Staff and children sing these together. Staff are diligent in ensuring that they sing slowly and clearly and make sure that children are taught the skills necessary to join in. Young children learn that their choices will be respected, and the joy of using their voices to sing as well as speak.

Staff bring books and stories to life by creating sensory experiences that mirror the stories. For instance, when exploring a book about a bear hunt, they create a sensory activity that provides children the opportunity to act out the adventures in the book. Children are entranced as staff read the story.

They laugh gleefully as they pretend to be on their own bear hunt. This helps children gain a love of books and develops their imaginative play.Staff naturally introduce mathematical language in their interactions with children.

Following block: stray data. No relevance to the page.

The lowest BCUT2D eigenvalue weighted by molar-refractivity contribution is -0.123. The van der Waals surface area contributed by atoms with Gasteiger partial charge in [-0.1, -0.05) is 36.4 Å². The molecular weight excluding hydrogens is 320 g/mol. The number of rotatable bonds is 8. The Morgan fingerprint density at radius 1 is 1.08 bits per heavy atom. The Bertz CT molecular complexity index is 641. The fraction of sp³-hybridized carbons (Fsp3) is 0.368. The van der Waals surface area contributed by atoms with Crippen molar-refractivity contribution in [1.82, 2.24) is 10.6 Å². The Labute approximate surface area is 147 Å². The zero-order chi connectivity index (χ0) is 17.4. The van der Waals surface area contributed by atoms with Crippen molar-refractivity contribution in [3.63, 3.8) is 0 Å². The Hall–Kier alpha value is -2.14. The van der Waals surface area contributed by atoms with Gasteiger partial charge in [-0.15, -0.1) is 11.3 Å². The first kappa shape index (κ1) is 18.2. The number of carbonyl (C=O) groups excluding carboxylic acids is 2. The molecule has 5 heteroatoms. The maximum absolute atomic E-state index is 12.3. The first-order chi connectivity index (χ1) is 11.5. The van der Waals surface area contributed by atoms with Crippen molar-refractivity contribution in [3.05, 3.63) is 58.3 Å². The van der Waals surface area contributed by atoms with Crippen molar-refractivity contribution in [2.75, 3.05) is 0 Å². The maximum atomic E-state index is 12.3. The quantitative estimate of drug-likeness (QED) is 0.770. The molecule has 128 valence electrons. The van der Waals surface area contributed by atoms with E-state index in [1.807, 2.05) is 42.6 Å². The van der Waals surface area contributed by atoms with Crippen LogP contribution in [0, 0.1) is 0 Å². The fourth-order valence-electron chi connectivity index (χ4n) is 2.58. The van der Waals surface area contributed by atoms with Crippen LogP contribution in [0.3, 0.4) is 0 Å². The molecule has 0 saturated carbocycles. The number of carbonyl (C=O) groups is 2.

When planting seeds, staff encourage children to consider the quantity of soil that they will need to fill their plant pots. They count the seeds and compare the number of children to the available resources. Children develop mathematical skills that they will need for later learning.

Staff gather useful information about children's home languages and cultures. They use this information to plan activities that celebrate the diversity in their setting. Key words that children hear in the languages used in their homes are gathered when children first start.

These are used to help them settle and feel safe. Children learn that all their languages and cultures are valued, which prepares them for life in modern Britain.Leaders and managers are ambitious for the setting.

For instance, they conduct regular observations of staff and have recently developed video observations to support staff to reflect on their own practice. They have devised strategies, such as key questions and prompts for learning, that link to planned activities. These help staff understand how to extend children's learning.